It matters to work with the diversity of fairy tales. First because the building blocks of imagination we give to our children are the way they create their worlds, and if those building blocks are meagre and deficient, then so will be their world. Secondly, because, I would argue, fairy tales are, at their centre, impulses towards a diverse world. As Jack Zipes has put it, fairy tales are “historical prescriptions, internalized, potent, explosive” (Art of Subversion, 1982). Each teller imbues a story with the ethics and values of their own society, making stories palimpsests of our cultural history. So our fairy tales – at least the ones that society has allowed us to remember - are sexist, racist, anthropocentric, bearing the layers of our toxic patriarchal history. Princesses need to be rescued by princes. Marriage is a synonym for happy ending. Dragons are fought, villains are vanquished, evil and good are wrapped in inextricable binary chains, and, if you are unlucky enough to take the shape of an animal, your happy ending comes only when your curse is broken and you are returned to the supreme shape of humanity.

But what is so fascinating about fairy tales is that there are other layers. Why is it possible to take the shape of an animal in the first place? Like myths, fairy tales and folklore hold resonances of a world-view that acknowledges the living complexity of the entire world. Animism – the attribution of awareness and agency to the more-than-human world – is a given. In a fairy tale, you are as likely to be addressed by a wolf – or rose bush – as by a fellow human. To dialogue with a frog may save your life, and to take the skin of a stag is as easy as drinking from a stream. What David Abram describes as “the intensely participatory, or animistic frame of mind that shaped us for 95% of our cultured experience within the biosphere” (Becoming Animal, 2011) is the unquestioned matrix of the fairy tale world.  And, despite its overlay of patriarchal anthropocentrism, this is a world embedded in a complex, shimmering web of reciprocity. What matters in a fairy tale trajectory is not the goal, but attention to the journey. It is those wondering walkers, those who notice an injured frog by the side of the path, who are willing to shake apples from an overladen tree, comb the hair of an old hag or share their bread with a river; these are the ones who walk carefully within the labyrinth of the interconnected world, and, by doing so, find the fountain of life that will restore it.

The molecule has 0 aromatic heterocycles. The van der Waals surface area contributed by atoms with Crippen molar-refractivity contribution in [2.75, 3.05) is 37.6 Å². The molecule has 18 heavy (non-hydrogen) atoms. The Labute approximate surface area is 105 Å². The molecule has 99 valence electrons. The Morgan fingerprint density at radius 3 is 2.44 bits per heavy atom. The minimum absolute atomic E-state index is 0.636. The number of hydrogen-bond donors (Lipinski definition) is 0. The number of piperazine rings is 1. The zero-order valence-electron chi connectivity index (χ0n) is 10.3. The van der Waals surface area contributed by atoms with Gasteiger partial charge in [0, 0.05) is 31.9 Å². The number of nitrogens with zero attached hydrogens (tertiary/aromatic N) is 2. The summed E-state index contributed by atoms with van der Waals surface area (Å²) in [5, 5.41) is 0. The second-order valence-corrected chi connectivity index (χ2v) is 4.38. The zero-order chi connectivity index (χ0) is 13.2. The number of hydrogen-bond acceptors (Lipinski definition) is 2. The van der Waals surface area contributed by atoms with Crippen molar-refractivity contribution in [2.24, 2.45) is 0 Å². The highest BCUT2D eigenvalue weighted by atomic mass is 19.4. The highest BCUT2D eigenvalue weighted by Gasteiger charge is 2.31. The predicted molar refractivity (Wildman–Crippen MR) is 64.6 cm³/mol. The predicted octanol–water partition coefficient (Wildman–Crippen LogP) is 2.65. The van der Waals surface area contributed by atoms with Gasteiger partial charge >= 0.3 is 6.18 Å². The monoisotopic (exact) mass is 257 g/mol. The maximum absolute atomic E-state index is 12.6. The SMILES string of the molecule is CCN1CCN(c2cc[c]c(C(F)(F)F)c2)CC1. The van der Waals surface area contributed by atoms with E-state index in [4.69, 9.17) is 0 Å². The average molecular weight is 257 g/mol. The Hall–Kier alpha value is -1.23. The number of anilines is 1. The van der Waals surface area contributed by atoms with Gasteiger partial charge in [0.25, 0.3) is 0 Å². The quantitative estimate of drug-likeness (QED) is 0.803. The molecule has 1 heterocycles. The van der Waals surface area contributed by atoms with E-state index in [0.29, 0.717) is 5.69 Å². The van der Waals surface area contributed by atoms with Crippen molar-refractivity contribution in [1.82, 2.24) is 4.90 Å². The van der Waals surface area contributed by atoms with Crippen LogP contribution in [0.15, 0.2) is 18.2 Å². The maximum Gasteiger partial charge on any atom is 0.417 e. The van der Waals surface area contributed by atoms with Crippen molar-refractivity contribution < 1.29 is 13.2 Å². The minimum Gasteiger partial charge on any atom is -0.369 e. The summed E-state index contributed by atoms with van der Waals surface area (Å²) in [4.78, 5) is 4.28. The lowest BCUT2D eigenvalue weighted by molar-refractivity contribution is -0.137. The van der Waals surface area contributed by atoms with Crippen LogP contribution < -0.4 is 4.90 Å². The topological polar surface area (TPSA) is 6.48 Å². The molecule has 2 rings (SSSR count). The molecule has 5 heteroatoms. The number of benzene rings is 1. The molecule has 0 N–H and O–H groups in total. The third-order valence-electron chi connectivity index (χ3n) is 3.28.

In his article "Storytellling and Wonder", David Abram talks about wonder tales as having originally had utterly practical purpose. Like the Aboriginal Song Lines, he suggests, they were “the living encyclopedias of our oral ancestors, dynamic and lyrical compendiums of practical knowledge” teaching us “how to live well in this land without destroying the land’s wild vitality.” Today, we no longer have a myth-life, a set of living stories which allow us to live well with world, we have a fragmented, ragged, confused set of badly remembered tales. We do not have a culture which knows how to story with the Earth, nor do we have the right to cherry pick and decontextualize narratives from the Indigenous cultures which do. If stories were once road maps as to how to live well on Earth, we have not only forgotten how to read these maps, but we are, with ruthless efficiency, decimating the time, space and lifeforms that they were once able to lead us to.

Yet that does not mean that we are locked out of story. In the heritage of Angela Carter, authors today are doing wonderful work re-telling fairy tales with twenty-first century values. Yet this work is often single – created by a single individual, and responding to - and assuming - a single, European version of story. As storytellers across the world are doing, I'm interested in what might happen if we step away from the concept of the single story, into a space where storytellers speak with community, for diversity, and imagination is an organ which animates our multiple, embedded existence.

Too often, today, we feel locked out of narrative, witnessing untold horrors on the news and in the political sphere, and escaping these by consuming mass-produced stories made to entertain, but not necessarily to help us digest. Fairy tales are the perfect example of stories that should belong to us. They are forums for community mediation and vessels for collective transformation, and I started the Story Commons to explore what happens when we take them back. As the world slowly breaks down around us, we will continue to find our lives changing beyond recognition. As long as it’s still possible to wonder at a blade of grass, or to attend to the miraculous capacity of our own breath, then we have the capacity to continue. And stories have always been bearers of that wonder.